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Four Seasons: A globe of opportunity

The Four Seasons Resort SeychellesThe Four Seasons Resort Seychelles
The Four Seasons Resort Seychelles

Living in paradise sometimes just isn’t enough. Before LisaJane McBain, a guest services manager at Four Seasons, contended with ice storms at the company’s flagship hotel in Toronto, she faced tropical downpours (and occasional mudslides) at its resort property in the Seychelles. And after three years, paradise lost.

“A big part of why I work here is I can live in places around the world that are unusual and different,” McBain says. She is one of 280 employees who relocated within the company last year to satiate appetites for adventure and to advance their careers. The company says roughly 15% of its internal transfers have necessitated a physical relocation. And the perk is getting more popular. In 2014 the number of transfers rose by 27 people, and Four Seasons’ newest U.S. property, a 26½-acre resort in Orlando, attracted its highest-ever number of moves—more than 100—when it opened this past summer.

When employees are promoted or transferred to another hotel, they are often given a big sendoff and a framed photo of the hotel signed by their peers, as well as a personalized going-away gift. Relocation benefits are provided for employee moves requested by the company. Those who pursue a transfer, however, must pay for their own moving costs and generally have to have been on the job for at least one year.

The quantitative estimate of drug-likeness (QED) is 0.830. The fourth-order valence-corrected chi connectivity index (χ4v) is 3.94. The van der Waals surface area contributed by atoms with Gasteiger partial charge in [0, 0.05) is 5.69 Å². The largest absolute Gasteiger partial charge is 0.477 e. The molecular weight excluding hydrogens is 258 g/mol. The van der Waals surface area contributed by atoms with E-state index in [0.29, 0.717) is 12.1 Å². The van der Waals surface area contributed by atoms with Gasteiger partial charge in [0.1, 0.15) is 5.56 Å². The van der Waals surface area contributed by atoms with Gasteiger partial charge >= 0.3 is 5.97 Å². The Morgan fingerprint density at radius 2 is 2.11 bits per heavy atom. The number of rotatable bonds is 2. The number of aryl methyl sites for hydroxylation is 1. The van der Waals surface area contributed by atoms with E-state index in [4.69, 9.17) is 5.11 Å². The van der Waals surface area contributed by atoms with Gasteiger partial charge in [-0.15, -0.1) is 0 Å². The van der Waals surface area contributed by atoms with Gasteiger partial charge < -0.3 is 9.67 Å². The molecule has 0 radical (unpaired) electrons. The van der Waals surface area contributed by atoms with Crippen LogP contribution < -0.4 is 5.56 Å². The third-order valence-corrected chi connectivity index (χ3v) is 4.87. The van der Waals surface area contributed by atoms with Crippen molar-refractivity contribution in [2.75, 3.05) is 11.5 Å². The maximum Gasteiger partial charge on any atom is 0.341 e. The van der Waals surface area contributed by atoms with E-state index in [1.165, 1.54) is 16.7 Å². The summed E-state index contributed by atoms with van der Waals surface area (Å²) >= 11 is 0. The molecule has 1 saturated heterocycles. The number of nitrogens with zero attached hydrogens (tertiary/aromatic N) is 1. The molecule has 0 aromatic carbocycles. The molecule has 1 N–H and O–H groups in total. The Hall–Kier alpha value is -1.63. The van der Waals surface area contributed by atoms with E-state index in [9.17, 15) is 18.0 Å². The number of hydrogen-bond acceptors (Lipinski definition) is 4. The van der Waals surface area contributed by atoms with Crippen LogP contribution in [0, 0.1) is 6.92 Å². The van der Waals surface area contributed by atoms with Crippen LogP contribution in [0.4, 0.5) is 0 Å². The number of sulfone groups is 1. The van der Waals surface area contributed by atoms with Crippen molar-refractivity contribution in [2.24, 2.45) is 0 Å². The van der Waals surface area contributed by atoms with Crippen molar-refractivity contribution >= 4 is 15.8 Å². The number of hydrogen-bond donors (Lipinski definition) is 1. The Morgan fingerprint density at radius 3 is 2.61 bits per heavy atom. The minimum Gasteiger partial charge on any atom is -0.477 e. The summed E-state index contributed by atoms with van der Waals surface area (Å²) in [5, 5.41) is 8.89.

“It’s something our employees highly prize,” says Christopher Hunsberger, executive vice president of human resources. “We encourage it. And it helps us deliver on our level of consistency across the brand.”

The differences between Toronto and the Seychelles are vast—starkly, the temperature—but one unifying factor remains: McBain says her colleagues’ commitment to quality makes all Four Seasons locations great places to work.

With more than 90 properties globally, Four Seasons has built a common culture based on service. Employees are asked to abide by a simple, universal rule—treat others as you would like to be treated—that serves as a lingua franca among transplanted workers.

For those in the travel industry, such peregrinations are no surprise. One year ago Verena Lasvigne, a senior spa director, exchanged Parisian rain clouds for unblemished Moroccan skies when she moved to Marrakesh with her husband (also a Four Seasons employee) and their 6-week-old daughter. Lasvigne hopes to continue exploring the hotelier’s geographic variety. “For me it’s the magic of Four Seasons. You walk in and talk to new colleagues as if you’ve known them forever because you speak the same language, share values, have the same visions,” she says. “It makes you feel immediately at home.

“This is probably the start of a long journey,” she adds.

The same goes for McBain—she’s eyeing Prague or Paris next. “I do not want to stop here,” she says. “I want to continue to move with Four Seasons. That’s why I joined the company.”

This story is from the February 2015 issue of Fortune.